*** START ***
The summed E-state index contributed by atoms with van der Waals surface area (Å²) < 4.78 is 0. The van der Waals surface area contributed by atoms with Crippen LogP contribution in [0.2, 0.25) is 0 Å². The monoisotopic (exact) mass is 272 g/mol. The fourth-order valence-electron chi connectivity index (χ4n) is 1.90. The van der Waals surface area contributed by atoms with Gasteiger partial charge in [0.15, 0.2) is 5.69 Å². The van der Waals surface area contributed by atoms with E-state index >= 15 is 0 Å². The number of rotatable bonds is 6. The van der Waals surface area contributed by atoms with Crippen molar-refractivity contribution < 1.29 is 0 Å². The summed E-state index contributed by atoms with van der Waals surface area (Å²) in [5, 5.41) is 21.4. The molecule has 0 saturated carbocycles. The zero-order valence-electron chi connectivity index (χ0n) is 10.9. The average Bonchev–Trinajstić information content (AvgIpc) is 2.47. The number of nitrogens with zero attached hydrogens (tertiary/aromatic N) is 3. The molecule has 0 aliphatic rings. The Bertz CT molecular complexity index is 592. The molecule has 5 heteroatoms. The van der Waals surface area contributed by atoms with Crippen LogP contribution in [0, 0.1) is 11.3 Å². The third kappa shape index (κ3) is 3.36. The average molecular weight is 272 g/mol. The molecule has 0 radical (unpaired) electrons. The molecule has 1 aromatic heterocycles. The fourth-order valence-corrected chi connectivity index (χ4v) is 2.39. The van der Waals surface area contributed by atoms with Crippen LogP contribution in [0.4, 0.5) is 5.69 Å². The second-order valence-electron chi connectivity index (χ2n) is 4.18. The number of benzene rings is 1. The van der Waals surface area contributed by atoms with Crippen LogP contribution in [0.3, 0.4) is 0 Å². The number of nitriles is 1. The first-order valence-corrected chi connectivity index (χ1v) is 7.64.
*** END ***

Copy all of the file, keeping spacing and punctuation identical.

The summed E-state index contributed by atoms with van der Waals surface area (Å²) < 4.78 is 0. The van der Waals surface area contributed by atoms with Crippen LogP contribution in [0.2, 0.25) is 0 Å². The monoisotopic (exact) mass is 272 g/mol. The fourth-order valence-electron chi connectivity index (χ4n) is 1.90. The van der Waals surface area contributed by atoms with Gasteiger partial charge in [0.15, 0.2) is 5.69 Å². The van der Waals surface area contributed by atoms with E-state index >= 15 is 0 Å². The number of rotatable bonds is 6. The van der Waals surface area contributed by atoms with Crippen molar-refractivity contribution < 1.29 is 0 Å². The summed E-state index contributed by atoms with van der Waals surface area (Å²) in [5, 5.41) is 21.4. The molecule has 0 saturated carbocycles. The zero-order valence-electron chi connectivity index (χ0n) is 10.9. The average Bonchev–Trinajstić information content (AvgIpc) is 2.47. The number of nitrogens with zero attached hydrogens (tertiary/aromatic N) is 3. The molecule has 0 aliphatic rings. The Bertz CT molecular complexity index is 592. The molecule has 5 heteroatoms. The van der Waals surface area contributed by atoms with Crippen LogP contribution in [0, 0.1) is 11.3 Å². The third kappa shape index (κ3) is 3.36. The average molecular weight is 272 g/mol. The molecule has 0 radical (unpaired) electrons. The molecule has 1 aromatic heterocycles. The fourth-order valence-corrected chi connectivity index (χ4v) is 2.39. The van der Waals surface area contributed by atoms with Crippen LogP contribution in [0.4, 0.5) is 5.69 Å². The second-order valence-electron chi connectivity index (χ2n) is 4.18. The number of benzene rings is 1. The van der Waals surface area contributed by atoms with Crippen LogP contribution in [0.3, 0.4) is 0 Å². The number of nitriles is 1. The first-order valence-corrected chi connectivity index (χ1v) is 7.64.